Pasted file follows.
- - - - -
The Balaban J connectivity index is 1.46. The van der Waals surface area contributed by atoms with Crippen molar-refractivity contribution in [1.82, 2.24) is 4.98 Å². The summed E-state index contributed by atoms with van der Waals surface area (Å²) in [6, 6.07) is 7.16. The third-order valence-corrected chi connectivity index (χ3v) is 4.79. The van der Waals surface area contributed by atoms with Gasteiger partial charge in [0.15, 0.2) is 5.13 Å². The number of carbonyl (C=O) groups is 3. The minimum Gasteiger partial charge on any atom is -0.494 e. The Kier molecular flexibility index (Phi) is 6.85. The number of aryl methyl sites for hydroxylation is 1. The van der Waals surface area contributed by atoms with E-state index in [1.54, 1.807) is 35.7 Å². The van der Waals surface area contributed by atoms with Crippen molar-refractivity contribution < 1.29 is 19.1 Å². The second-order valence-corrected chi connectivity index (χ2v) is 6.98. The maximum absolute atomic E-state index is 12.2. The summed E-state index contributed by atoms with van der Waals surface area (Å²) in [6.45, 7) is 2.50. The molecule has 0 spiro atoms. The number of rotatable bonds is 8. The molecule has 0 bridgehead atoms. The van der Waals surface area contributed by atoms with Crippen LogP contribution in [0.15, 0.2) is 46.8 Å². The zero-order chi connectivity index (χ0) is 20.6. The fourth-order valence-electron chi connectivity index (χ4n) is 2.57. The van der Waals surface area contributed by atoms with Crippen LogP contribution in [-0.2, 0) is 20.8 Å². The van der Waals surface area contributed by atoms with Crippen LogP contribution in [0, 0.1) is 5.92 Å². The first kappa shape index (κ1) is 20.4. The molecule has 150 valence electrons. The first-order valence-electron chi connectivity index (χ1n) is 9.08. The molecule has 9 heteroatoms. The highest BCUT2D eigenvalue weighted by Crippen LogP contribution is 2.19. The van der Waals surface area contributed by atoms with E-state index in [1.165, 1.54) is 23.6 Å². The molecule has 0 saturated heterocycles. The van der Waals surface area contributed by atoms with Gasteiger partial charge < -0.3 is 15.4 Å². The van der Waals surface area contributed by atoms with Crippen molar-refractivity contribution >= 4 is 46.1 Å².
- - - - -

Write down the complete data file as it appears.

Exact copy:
The Balaban J connectivity index is 1.46. The van der Waals surface area contributed by atoms with Crippen molar-refractivity contribution in [1.82, 2.24) is 4.98 Å². The summed E-state index contributed by atoms with van der Waals surface area (Å²) in [6, 6.07) is 7.16. The third-order valence-corrected chi connectivity index (χ3v) is 4.79. The van der Waals surface area contributed by atoms with Gasteiger partial charge in [0.15, 0.2) is 5.13 Å². The number of carbonyl (C=O) groups is 3. The minimum Gasteiger partial charge on any atom is -0.494 e. The Kier molecular flexibility index (Phi) is 6.85. The number of aryl methyl sites for hydroxylation is 1. The van der Waals surface area contributed by atoms with E-state index in [1.54, 1.807) is 35.7 Å². The van der Waals surface area contributed by atoms with Crippen molar-refractivity contribution < 1.29 is 19.1 Å². The second-order valence-corrected chi connectivity index (χ2v) is 6.98. The maximum absolute atomic E-state index is 12.2. The summed E-state index contributed by atoms with van der Waals surface area (Å²) in [6.45, 7) is 2.50. The molecule has 0 spiro atoms. The number of rotatable bonds is 8. The molecule has 0 bridgehead atoms. The van der Waals surface area contributed by atoms with Crippen LogP contribution in [0.15, 0.2) is 46.8 Å². The zero-order chi connectivity index (χ0) is 20.6. The fourth-order valence-electron chi connectivity index (χ4n) is 2.57. The van der Waals surface area contributed by atoms with Crippen LogP contribution in [-0.2, 0) is 20.8 Å². The van der Waals surface area contributed by atoms with Crippen LogP contribution in [0, 0.1) is 5.92 Å². The first kappa shape index (κ1) is 20.4. The molecule has 150 valence electrons. The first-order valence-electron chi connectivity index (χ1n) is 9.08. The molecule has 9 heteroatoms. The highest BCUT2D eigenvalue weighted by Crippen LogP contribution is 2.19. The van der Waals surface area contributed by atoms with E-state index in [1.165, 1.54) is 23.6 Å². The molecule has 0 saturated heterocycles. The van der Waals surface area contributed by atoms with Gasteiger partial charge < -0.3 is 15.4 Å². The van der Waals surface area contributed by atoms with Crippen molar-refractivity contribution >= 4 is 46.1 Å².